Our target was a four-story
building on a corner.
Actions on target,
or those steps
taken to kill or capture our
enemies within were standard.
We'd pull detainees as necessary
and exit field southeast.
Now, JJ pointed his
laser off the bed sheet,
circling a spot on the
plywood wall beyond.
Out there, we'd find an area
with new tank traps, sinkholes,
or barbed wire, where the
helos could safely touch down.
The last slide said
simply, "Questions?"
And there were none.
JJ closed the brief.
And a white light projected
onto the bed sheet.
Spot stood up in that light,
his lower lip packed with chew.
He spit into a
paper cup and said,
"All right, how to put this."
Events of the last
mission had convinced him
that things were getting a
little too loose, not just
with laser discipline,
although dudes were still
lighting up every moth and
bunny rabbit in the shadows.
And not only with
bullshit on the radio.
Case in point, last night's
reading of War and Peace
over troop comm.
But with actions on target, with
our bread and fucking butter.
And although he shouldn't have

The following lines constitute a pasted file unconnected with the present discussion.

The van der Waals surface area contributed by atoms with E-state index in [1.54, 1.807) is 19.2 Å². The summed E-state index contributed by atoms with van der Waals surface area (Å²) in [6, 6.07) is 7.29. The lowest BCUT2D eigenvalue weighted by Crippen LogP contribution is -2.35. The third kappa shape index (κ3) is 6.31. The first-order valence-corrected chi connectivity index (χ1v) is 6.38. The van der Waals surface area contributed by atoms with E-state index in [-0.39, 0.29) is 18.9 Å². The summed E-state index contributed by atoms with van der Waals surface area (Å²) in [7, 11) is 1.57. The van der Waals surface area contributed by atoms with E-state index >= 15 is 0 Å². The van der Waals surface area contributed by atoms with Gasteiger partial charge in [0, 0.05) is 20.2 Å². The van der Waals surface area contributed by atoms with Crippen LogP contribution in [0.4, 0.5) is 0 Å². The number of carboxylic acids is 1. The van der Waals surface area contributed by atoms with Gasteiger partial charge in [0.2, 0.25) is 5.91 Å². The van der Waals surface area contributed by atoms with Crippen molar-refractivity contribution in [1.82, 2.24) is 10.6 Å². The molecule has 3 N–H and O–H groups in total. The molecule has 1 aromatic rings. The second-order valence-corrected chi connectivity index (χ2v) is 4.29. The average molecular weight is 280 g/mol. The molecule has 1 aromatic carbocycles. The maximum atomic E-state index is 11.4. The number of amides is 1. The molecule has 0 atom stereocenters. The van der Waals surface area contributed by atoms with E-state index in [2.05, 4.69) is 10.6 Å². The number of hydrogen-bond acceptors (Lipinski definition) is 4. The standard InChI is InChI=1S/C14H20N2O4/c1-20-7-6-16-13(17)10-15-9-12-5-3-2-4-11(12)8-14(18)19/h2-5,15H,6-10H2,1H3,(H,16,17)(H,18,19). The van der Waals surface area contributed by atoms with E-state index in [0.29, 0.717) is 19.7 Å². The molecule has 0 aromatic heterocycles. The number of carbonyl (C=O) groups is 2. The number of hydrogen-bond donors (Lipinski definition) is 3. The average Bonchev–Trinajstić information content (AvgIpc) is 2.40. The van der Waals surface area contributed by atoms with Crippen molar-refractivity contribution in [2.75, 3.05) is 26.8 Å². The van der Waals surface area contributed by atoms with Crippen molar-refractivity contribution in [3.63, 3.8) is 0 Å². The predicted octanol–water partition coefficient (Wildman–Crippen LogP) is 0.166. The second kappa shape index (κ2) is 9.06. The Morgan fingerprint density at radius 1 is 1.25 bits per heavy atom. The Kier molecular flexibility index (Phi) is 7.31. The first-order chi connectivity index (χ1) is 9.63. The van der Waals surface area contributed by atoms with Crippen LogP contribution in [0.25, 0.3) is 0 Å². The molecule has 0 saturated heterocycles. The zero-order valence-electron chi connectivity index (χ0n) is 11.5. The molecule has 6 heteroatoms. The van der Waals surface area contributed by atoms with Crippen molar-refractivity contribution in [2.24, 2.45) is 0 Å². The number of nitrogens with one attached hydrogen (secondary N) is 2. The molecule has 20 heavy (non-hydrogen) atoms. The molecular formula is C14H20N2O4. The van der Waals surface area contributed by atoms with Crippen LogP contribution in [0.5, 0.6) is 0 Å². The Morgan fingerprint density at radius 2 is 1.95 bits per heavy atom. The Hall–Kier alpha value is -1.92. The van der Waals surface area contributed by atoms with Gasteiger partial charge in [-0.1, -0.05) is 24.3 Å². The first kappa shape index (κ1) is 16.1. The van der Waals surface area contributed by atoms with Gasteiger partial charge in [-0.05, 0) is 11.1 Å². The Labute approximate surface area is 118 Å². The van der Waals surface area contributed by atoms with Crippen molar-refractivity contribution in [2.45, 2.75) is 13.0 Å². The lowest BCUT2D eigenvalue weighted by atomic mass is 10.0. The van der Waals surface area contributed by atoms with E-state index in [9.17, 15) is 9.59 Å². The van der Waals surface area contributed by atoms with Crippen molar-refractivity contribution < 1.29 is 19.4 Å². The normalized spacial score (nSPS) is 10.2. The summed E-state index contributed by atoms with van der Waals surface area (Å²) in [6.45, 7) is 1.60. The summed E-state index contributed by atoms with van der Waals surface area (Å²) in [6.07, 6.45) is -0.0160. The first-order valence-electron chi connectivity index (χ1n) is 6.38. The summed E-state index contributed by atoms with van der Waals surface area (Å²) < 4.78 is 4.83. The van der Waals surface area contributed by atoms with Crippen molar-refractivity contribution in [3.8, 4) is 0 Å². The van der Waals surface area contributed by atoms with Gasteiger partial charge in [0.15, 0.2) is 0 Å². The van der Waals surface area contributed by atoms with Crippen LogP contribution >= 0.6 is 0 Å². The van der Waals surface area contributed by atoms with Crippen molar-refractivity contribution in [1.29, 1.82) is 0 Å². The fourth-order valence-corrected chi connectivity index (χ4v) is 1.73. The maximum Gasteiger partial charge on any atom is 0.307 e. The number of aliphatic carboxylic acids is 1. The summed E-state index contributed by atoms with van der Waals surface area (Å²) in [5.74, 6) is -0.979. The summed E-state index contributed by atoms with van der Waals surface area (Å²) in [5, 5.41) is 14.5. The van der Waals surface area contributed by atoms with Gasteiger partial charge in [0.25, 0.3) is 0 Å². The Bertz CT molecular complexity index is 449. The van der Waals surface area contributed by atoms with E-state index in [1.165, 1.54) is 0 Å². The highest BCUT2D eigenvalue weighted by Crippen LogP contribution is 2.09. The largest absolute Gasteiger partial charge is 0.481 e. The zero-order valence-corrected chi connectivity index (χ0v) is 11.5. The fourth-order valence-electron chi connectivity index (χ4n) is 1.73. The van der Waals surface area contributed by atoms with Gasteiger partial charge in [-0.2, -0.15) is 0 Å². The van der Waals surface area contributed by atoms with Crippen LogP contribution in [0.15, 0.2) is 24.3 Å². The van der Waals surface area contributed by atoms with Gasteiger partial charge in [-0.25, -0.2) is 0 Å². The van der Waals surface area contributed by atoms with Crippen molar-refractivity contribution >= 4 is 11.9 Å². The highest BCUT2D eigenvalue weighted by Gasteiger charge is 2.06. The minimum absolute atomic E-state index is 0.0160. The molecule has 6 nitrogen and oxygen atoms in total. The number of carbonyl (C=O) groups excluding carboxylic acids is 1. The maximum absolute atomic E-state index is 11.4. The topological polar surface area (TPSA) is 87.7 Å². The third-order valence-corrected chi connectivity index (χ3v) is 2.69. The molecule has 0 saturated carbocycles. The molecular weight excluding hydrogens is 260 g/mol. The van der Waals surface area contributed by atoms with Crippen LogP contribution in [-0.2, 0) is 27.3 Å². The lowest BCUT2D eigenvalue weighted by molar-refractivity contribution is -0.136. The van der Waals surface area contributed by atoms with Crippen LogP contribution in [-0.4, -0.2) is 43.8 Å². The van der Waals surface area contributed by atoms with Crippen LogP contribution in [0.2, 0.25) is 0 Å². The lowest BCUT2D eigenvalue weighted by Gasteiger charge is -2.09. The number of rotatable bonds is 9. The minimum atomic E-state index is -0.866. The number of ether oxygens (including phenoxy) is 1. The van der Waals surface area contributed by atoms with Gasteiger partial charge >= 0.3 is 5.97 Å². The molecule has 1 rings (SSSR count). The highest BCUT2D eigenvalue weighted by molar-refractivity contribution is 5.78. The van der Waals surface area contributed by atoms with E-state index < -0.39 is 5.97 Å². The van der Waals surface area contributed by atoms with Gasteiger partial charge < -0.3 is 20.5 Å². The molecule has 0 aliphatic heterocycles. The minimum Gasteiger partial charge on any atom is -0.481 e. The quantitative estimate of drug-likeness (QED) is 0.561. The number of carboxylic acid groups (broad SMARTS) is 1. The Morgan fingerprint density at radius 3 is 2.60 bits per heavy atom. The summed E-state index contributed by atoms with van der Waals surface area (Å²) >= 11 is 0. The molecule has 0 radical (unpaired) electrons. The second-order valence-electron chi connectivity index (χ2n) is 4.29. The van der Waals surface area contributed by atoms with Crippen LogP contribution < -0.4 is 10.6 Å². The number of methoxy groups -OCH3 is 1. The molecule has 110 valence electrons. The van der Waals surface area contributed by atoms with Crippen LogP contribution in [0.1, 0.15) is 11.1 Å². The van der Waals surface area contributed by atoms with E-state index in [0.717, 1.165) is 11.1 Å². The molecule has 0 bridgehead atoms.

to reiterate our philosophy,
Spot felt the need.
"Speed and violence," he said.
And we allowed him
to say it again.

How many times had
his ass and the asses
of others been saved by
those two elements working
in concert?
The answer was unknown
and unknowable.
We knew that.
As the reigning world champions
of speed and violence, we knew.
So, to go in doing one thing
without the other, or neither,
or to go in half-assed, Jesus.
[INAUDIBLE] followed
Spot as he paced
in the light of
the projector beam.
Nicotine entered his
bloodstream through the thinnest
of membranes on the
inside of his lip.
His wayward eye was humming.
"These people," Spot
would have us now,
"were trying to kill us."
Example, Habbaniyah,
example, Ramadi,
example Al-Qa'im Goddamn
Qa'im in particular,
with its remnants of
the Republican Guard.
Imagine had we not reacted like
unconscious banshees there.
Imagine if zero shits and
zero fucks had not been given.